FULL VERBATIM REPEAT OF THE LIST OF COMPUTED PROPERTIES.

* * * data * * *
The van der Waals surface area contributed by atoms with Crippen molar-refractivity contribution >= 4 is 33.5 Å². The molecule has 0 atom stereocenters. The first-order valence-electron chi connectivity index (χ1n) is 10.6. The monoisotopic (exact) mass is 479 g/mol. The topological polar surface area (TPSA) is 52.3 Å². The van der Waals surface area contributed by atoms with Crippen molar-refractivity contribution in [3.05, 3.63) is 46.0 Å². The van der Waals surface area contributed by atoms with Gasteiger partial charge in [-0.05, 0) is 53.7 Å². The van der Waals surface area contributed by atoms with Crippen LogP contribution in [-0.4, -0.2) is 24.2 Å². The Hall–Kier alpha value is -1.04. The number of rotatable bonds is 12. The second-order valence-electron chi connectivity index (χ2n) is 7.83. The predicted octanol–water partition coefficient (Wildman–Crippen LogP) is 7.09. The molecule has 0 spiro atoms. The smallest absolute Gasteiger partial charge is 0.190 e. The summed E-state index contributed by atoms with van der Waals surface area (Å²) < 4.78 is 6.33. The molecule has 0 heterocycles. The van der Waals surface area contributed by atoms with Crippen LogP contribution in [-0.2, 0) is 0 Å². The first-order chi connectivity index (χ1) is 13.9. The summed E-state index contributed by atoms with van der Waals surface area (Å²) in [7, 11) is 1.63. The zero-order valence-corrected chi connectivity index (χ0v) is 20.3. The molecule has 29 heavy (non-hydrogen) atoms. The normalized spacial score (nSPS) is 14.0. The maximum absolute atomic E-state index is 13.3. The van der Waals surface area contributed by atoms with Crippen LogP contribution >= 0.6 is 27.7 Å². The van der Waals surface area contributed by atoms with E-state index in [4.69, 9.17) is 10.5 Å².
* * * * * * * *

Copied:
The van der Waals surface area contributed by atoms with Crippen molar-refractivity contribution >= 4 is 33.5 Å². The molecule has 0 atom stereocenters. The first-order valence-electron chi connectivity index (χ1n) is 10.6. The monoisotopic (exact) mass is 479 g/mol. The topological polar surface area (TPSA) is 52.3 Å². The van der Waals surface area contributed by atoms with Crippen molar-refractivity contribution in [3.05, 3.63) is 46.0 Å². The van der Waals surface area contributed by atoms with Gasteiger partial charge in [-0.05, 0) is 53.7 Å². The van der Waals surface area contributed by atoms with Crippen LogP contribution in [-0.4, -0.2) is 24.2 Å². The Hall–Kier alpha value is -1.04. The number of rotatable bonds is 12. The second-order valence-electron chi connectivity index (χ2n) is 7.83. The predicted octanol–water partition coefficient (Wildman–Crippen LogP) is 7.09. The molecule has 0 spiro atoms. The smallest absolute Gasteiger partial charge is 0.190 e. The summed E-state index contributed by atoms with van der Waals surface area (Å²) < 4.78 is 6.33. The molecule has 0 heterocycles. The van der Waals surface area contributed by atoms with Crippen LogP contribution in [-0.2, 0) is 0 Å². The first-order chi connectivity index (χ1) is 13.9. The summed E-state index contributed by atoms with van der Waals surface area (Å²) in [7, 11) is 1.63. The zero-order valence-corrected chi connectivity index (χ0v) is 20.3. The molecule has 29 heavy (non-hydrogen) atoms. The normalized spacial score (nSPS) is 14.0. The maximum absolute atomic E-state index is 13.3. The van der Waals surface area contributed by atoms with Crippen LogP contribution >= 0.6 is 27.7 Å². The van der Waals surface area contributed by atoms with E-state index in [4.69, 9.17) is 10.5 Å².